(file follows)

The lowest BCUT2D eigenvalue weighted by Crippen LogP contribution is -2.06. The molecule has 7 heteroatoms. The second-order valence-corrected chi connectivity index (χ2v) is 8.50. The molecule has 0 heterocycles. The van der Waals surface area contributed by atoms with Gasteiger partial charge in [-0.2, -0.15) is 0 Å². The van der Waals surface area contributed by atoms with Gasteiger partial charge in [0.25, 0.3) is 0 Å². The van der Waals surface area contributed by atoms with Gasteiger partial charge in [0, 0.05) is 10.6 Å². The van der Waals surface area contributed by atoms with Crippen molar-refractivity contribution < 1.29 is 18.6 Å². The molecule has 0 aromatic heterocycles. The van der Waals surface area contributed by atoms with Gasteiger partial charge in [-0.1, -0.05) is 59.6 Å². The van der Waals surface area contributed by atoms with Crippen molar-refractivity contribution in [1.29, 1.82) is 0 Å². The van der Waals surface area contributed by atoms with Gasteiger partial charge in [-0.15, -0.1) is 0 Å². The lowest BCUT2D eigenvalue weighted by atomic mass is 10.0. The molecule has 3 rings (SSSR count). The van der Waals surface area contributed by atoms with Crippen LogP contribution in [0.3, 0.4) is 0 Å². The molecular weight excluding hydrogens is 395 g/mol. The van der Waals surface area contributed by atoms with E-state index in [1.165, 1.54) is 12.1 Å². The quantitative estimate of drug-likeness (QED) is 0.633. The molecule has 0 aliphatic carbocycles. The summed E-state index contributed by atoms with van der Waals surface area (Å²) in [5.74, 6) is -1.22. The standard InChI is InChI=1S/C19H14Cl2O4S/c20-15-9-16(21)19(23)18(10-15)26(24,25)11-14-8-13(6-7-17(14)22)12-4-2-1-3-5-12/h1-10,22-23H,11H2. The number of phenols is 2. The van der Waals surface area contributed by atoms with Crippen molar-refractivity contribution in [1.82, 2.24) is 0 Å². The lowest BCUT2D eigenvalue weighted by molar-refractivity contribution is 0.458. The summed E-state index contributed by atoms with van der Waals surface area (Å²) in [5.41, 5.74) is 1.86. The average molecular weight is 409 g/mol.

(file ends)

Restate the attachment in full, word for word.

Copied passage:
The lowest BCUT2D eigenvalue weighted by Crippen LogP contribution is -2.06. The molecule has 7 heteroatoms. The second-order valence-corrected chi connectivity index (χ2v) is 8.50. The molecule has 0 heterocycles. The van der Waals surface area contributed by atoms with Gasteiger partial charge in [-0.2, -0.15) is 0 Å². The van der Waals surface area contributed by atoms with Gasteiger partial charge in [0.25, 0.3) is 0 Å². The van der Waals surface area contributed by atoms with Gasteiger partial charge in [0, 0.05) is 10.6 Å². The van der Waals surface area contributed by atoms with Crippen molar-refractivity contribution < 1.29 is 18.6 Å². The molecule has 0 aromatic heterocycles. The van der Waals surface area contributed by atoms with Gasteiger partial charge in [-0.1, -0.05) is 59.6 Å². The van der Waals surface area contributed by atoms with Crippen molar-refractivity contribution in [1.29, 1.82) is 0 Å². The van der Waals surface area contributed by atoms with Gasteiger partial charge in [-0.15, -0.1) is 0 Å². The lowest BCUT2D eigenvalue weighted by atomic mass is 10.0. The molecule has 3 rings (SSSR count). The van der Waals surface area contributed by atoms with Crippen LogP contribution in [0.3, 0.4) is 0 Å². The molecular weight excluding hydrogens is 395 g/mol. The van der Waals surface area contributed by atoms with E-state index in [1.165, 1.54) is 12.1 Å². The quantitative estimate of drug-likeness (QED) is 0.633. The molecule has 0 aliphatic carbocycles. The summed E-state index contributed by atoms with van der Waals surface area (Å²) in [5.74, 6) is -1.22. The standard InChI is InChI=1S/C19H14Cl2O4S/c20-15-9-16(21)19(23)18(10-15)26(24,25)11-14-8-13(6-7-17(14)22)12-4-2-1-3-5-12/h1-10,22-23H,11H2. The number of phenols is 2. The van der Waals surface area contributed by atoms with Crippen molar-refractivity contribution in [1.82, 2.24) is 0 Å². The lowest BCUT2D eigenvalue weighted by molar-refractivity contribution is 0.458. The summed E-state index contributed by atoms with van der Waals surface area (Å²) in [5.41, 5.74) is 1.86. The average molecular weight is 409 g/mol.